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UT Arlington Research Experiences for Teachers in Engineering

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Research Experiences for Teachers in Hazard Mitigation

Air Dispersion Modeling: Planning for Airborne Terrorism Releases in DFW

air dispersionFaculty Mentors: Melanie Sattler, Yvette Weatherton

Graduate Assistants: Sulak Sumitsawan, Benjamin Afotey

Hazard Type:
Air Pollution Dispersion

2010 Teacher Participants
Jennifer Cook
Robert Wright

2009 Teacher Participants
Brooke Johnson
Celeste Mullis

2008 Teacher Participants
Joel Hernandez
Brooke Johnson

Potential terrorist attacks pose a significant national concern. Attacks could involve dispersing toxic gases or bioterrorism agents (e.g., bacteria that cause plague) through the air (Blewett 2004, Carley et al, 2003, Cowley at el, 2001). Dispersion modeling is widely used to predict air pollutant concentrations due to utilities, factories, and other sources (Heinold and Smith 2003, Stipp 2001). It can also be used to predict how far toxic gases or bioterrorism agents will travel from a release point, and what ambient concentrations will be. Thus, the number of people exposed to potentially dangerous levels can be determined, and areas that need to be evacuated can be identified. Examples of scenarios where dispersion modeling would be useful for planning responses include:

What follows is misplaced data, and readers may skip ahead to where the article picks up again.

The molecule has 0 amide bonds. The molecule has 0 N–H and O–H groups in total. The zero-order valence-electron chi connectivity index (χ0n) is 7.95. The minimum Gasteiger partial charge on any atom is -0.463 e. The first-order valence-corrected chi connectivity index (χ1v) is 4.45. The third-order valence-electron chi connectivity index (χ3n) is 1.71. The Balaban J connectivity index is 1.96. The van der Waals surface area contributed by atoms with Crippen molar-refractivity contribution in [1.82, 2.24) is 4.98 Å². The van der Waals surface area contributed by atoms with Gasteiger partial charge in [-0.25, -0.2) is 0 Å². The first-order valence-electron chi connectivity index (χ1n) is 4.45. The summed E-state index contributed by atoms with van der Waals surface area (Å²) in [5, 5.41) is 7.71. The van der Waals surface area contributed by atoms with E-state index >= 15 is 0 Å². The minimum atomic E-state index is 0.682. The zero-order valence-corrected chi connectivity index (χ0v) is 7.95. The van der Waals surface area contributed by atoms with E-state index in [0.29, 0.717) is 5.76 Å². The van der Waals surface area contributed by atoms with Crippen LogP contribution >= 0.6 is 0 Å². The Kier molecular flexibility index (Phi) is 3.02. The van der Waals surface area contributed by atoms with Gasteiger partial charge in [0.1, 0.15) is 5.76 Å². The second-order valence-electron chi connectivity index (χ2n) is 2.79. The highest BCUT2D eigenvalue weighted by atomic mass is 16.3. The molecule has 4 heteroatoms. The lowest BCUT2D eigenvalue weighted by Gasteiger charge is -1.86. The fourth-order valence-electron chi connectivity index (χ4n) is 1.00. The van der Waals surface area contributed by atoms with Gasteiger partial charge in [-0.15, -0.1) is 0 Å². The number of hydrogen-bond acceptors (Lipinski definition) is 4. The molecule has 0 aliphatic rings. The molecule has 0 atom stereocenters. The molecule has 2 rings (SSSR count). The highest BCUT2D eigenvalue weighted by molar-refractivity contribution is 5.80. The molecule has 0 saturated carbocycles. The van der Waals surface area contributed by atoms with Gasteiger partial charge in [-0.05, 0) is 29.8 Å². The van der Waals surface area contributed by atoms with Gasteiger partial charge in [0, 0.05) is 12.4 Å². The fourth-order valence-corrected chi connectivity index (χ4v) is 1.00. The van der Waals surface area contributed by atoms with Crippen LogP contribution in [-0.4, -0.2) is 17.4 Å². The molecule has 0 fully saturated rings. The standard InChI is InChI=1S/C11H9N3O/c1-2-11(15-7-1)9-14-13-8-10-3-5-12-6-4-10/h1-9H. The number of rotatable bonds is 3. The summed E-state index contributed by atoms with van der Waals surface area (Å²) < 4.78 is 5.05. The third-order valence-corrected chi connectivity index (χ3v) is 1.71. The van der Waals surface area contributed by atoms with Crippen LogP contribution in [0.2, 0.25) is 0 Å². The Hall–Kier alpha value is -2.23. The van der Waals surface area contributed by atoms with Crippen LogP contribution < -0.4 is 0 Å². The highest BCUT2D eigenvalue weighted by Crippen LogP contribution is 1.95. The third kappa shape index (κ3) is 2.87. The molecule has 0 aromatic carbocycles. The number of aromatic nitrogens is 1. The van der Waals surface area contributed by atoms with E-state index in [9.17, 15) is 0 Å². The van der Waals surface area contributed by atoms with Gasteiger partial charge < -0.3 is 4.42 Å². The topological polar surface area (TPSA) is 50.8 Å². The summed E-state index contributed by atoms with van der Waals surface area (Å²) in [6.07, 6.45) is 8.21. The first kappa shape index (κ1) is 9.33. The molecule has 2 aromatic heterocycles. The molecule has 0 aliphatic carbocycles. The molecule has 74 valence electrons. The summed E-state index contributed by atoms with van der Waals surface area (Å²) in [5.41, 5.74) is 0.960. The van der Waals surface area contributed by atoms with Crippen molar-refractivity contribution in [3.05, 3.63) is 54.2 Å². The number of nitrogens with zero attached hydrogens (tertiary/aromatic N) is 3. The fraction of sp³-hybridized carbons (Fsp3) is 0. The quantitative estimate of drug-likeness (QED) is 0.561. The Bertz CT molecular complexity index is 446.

1. Release of biological terrorism agents from a truck, train, or building;
  2. Release or spill of toxic chemicals from manufacturing, storage, or end-use facilities, or during transportation (e.g., from a truck or train);
  3. Release of chlorine gas from a water or wastewater treatment facility.

The objective of this research is to use dispersion modeling to predict concentrations of airborne toxics (biological or chemical agents) following a potential terrorist attack, using the Dallas/Fort Worth Metroplex as a case study. Various terrorist scenarios, such as those mentioned above, will be evaluated. By exporting dispersion modeling results into Geographic Information System software, numbers of persons exposed and critical evacuation areas will be determined for each scenario.

Each participating teacher will receive a dispersion modeling software license to take back to use at his/her school. Faculty members expect to present project results at a national conference and publish the results in a peer-reviewed journal.